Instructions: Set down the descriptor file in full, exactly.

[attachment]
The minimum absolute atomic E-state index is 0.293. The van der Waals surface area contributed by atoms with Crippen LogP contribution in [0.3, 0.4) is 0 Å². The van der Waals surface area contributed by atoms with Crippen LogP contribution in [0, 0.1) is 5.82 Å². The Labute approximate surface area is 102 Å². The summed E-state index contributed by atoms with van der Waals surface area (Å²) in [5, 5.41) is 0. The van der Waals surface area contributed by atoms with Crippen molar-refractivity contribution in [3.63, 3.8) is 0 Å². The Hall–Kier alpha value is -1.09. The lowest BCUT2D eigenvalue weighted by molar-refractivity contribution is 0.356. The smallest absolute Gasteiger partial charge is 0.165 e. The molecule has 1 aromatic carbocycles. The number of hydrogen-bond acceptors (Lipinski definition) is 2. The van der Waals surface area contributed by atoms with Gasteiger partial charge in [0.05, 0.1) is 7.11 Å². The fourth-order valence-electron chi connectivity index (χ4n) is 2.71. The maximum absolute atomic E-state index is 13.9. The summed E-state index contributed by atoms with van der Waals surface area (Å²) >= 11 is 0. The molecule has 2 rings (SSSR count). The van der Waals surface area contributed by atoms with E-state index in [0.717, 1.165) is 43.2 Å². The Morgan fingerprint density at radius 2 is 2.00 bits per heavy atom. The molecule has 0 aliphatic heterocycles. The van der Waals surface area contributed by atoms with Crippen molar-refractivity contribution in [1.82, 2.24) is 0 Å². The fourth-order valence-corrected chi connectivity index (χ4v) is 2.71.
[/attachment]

The minimum absolute atomic E-state index is 0.293. The van der Waals surface area contributed by atoms with Crippen LogP contribution in [0.3, 0.4) is 0 Å². The van der Waals surface area contributed by atoms with Crippen LogP contribution in [0, 0.1) is 5.82 Å². The Labute approximate surface area is 102 Å². The summed E-state index contributed by atoms with van der Waals surface area (Å²) in [5, 5.41) is 0. The van der Waals surface area contributed by atoms with Crippen molar-refractivity contribution in [3.63, 3.8) is 0 Å². The Hall–Kier alpha value is -1.09. The lowest BCUT2D eigenvalue weighted by molar-refractivity contribution is 0.356. The smallest absolute Gasteiger partial charge is 0.165 e. The molecule has 1 aromatic carbocycles. The number of hydrogen-bond acceptors (Lipinski definition) is 2. The van der Waals surface area contributed by atoms with Gasteiger partial charge in [0.05, 0.1) is 7.11 Å². The fourth-order valence-electron chi connectivity index (χ4n) is 2.71. The maximum absolute atomic E-state index is 13.9. The summed E-state index contributed by atoms with van der Waals surface area (Å²) >= 11 is 0. The molecule has 2 rings (SSSR count). The van der Waals surface area contributed by atoms with E-state index in [0.717, 1.165) is 43.2 Å². The Morgan fingerprint density at radius 2 is 2.00 bits per heavy atom. The molecule has 0 aliphatic heterocycles. The van der Waals surface area contributed by atoms with Crippen molar-refractivity contribution in [1.82, 2.24) is 0 Å². The fourth-order valence-corrected chi connectivity index (χ4v) is 2.71.